Gardening - Fruit: Pests & Diseases
Insect infestations reduce yields and lower the quality of harvested garden vegetables. Three to seven generations of many insect pests attack garden vegetables during the growing season. All plant parts may be injured by insects. Some insects bore into roots, seeds or stems. Many suck large quantities of plant sap. Others destroy crops by chewing on the succulent foliage, stems or fruits. Plant diseases are carried by certain insects.
Safe, effective and economical control measures can minimize the loss from insects. Control can be maintained all season by a combination of cultural practices, mechanical control, biological control and chemical applications. To maintain control, follow these practices, as they apply to the vegetables in your garden:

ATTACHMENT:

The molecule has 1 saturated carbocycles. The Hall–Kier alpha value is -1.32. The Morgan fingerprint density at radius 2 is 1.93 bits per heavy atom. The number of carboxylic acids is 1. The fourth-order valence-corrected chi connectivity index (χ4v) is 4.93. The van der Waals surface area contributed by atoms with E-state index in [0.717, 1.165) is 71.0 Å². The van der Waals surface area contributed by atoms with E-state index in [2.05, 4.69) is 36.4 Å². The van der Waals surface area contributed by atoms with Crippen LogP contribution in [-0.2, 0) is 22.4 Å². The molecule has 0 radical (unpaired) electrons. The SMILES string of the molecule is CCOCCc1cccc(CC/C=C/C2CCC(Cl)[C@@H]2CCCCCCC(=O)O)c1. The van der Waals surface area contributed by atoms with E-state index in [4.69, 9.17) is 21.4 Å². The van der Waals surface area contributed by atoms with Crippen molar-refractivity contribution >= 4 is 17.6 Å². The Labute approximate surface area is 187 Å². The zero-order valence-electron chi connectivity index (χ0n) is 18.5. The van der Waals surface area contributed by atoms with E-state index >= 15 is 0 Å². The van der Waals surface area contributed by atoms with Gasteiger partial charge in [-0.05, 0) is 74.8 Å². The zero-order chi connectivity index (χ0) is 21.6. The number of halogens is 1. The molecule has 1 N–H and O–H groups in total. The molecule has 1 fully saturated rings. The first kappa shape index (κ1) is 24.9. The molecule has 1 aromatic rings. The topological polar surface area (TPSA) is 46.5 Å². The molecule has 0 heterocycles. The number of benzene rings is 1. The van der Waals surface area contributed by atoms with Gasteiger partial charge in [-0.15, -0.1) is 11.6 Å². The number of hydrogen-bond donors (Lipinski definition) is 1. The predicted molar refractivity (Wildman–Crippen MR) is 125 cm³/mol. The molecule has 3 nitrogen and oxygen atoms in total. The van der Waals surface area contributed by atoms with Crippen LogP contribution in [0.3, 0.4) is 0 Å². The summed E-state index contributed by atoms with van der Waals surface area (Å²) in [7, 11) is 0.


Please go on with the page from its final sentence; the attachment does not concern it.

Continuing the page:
• Anticipate insect pest problems.
• Remove other vegetation and debris that harbor insects from vegetable garden beds.
• Turn under spent plants when the vegetables have been harvested.
• Inspect plants regularly for insect infestations and spray when needed.
• Apply sprays when the young, most vulnerable stages of insect pests are beginning to hatch or emerge.
• Observe use restrictions and avoid applying insecticide on garden vegetables within the minimum number of days between last application and harvest.
• Select insecticides that take a short time to control insects during the harvest period.
"PB595-You Can Control Garden Insects," The University of Tennessee Agricultural Extension Service, PB595-1M-4/06(Rev) E12-4615-00-010-06 06-0253, http://trace.tennessee.edu/utk_agexgard/8